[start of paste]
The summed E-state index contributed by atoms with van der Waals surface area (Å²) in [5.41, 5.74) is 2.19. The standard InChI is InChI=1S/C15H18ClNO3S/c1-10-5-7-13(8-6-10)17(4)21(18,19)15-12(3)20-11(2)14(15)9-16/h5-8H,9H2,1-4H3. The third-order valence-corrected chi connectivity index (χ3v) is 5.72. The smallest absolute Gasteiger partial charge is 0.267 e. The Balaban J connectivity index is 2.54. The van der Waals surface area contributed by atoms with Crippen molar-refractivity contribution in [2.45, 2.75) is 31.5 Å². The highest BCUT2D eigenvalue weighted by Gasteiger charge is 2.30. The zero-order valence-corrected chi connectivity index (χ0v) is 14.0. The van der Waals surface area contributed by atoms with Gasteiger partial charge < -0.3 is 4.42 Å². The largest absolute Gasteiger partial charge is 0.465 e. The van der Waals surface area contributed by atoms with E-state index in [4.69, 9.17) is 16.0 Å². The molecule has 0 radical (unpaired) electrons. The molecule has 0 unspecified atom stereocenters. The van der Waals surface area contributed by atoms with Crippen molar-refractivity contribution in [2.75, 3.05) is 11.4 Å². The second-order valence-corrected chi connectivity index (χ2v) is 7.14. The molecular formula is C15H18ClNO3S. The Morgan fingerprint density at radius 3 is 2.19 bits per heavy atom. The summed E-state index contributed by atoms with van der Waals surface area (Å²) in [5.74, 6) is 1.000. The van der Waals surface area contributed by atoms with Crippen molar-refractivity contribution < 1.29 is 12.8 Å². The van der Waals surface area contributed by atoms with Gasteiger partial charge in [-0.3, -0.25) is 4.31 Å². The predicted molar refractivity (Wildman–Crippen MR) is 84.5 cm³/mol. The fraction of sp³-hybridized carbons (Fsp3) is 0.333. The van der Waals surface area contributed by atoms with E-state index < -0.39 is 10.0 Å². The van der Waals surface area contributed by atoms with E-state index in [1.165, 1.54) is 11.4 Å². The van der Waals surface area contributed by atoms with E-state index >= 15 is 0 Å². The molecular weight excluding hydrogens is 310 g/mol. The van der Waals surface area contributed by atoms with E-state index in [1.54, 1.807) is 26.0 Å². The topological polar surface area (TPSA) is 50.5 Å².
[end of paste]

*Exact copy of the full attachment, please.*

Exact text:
The summed E-state index contributed by atoms with van der Waals surface area (Å²) in [5.41, 5.74) is 2.19. The standard InChI is InChI=1S/C15H18ClNO3S/c1-10-5-7-13(8-6-10)17(4)21(18,19)15-12(3)20-11(2)14(15)9-16/h5-8H,9H2,1-4H3. The third-order valence-corrected chi connectivity index (χ3v) is 5.72. The smallest absolute Gasteiger partial charge is 0.267 e. The Balaban J connectivity index is 2.54. The van der Waals surface area contributed by atoms with Crippen molar-refractivity contribution in [2.45, 2.75) is 31.5 Å². The highest BCUT2D eigenvalue weighted by Gasteiger charge is 2.30. The zero-order valence-corrected chi connectivity index (χ0v) is 14.0. The van der Waals surface area contributed by atoms with Gasteiger partial charge < -0.3 is 4.42 Å². The largest absolute Gasteiger partial charge is 0.465 e. The van der Waals surface area contributed by atoms with E-state index in [4.69, 9.17) is 16.0 Å². The molecule has 0 radical (unpaired) electrons. The molecule has 0 unspecified atom stereocenters. The van der Waals surface area contributed by atoms with Crippen molar-refractivity contribution in [2.75, 3.05) is 11.4 Å². The second-order valence-corrected chi connectivity index (χ2v) is 7.14. The molecular formula is C15H18ClNO3S. The Morgan fingerprint density at radius 3 is 2.19 bits per heavy atom. The summed E-state index contributed by atoms with van der Waals surface area (Å²) in [5.74, 6) is 1.000. The van der Waals surface area contributed by atoms with Crippen molar-refractivity contribution < 1.29 is 12.8 Å². The van der Waals surface area contributed by atoms with Gasteiger partial charge in [-0.3, -0.25) is 4.31 Å². The predicted molar refractivity (Wildman–Crippen MR) is 84.5 cm³/mol. The fraction of sp³-hybridized carbons (Fsp3) is 0.333. The van der Waals surface area contributed by atoms with E-state index < -0.39 is 10.0 Å². The van der Waals surface area contributed by atoms with E-state index in [1.165, 1.54) is 11.4 Å². The van der Waals surface area contributed by atoms with E-state index >= 15 is 0 Å². The molecular weight excluding hydrogens is 310 g/mol. The van der Waals surface area contributed by atoms with E-state index in [1.54, 1.807) is 26.0 Å². The topological polar surface area (TPSA) is 50.5 Å².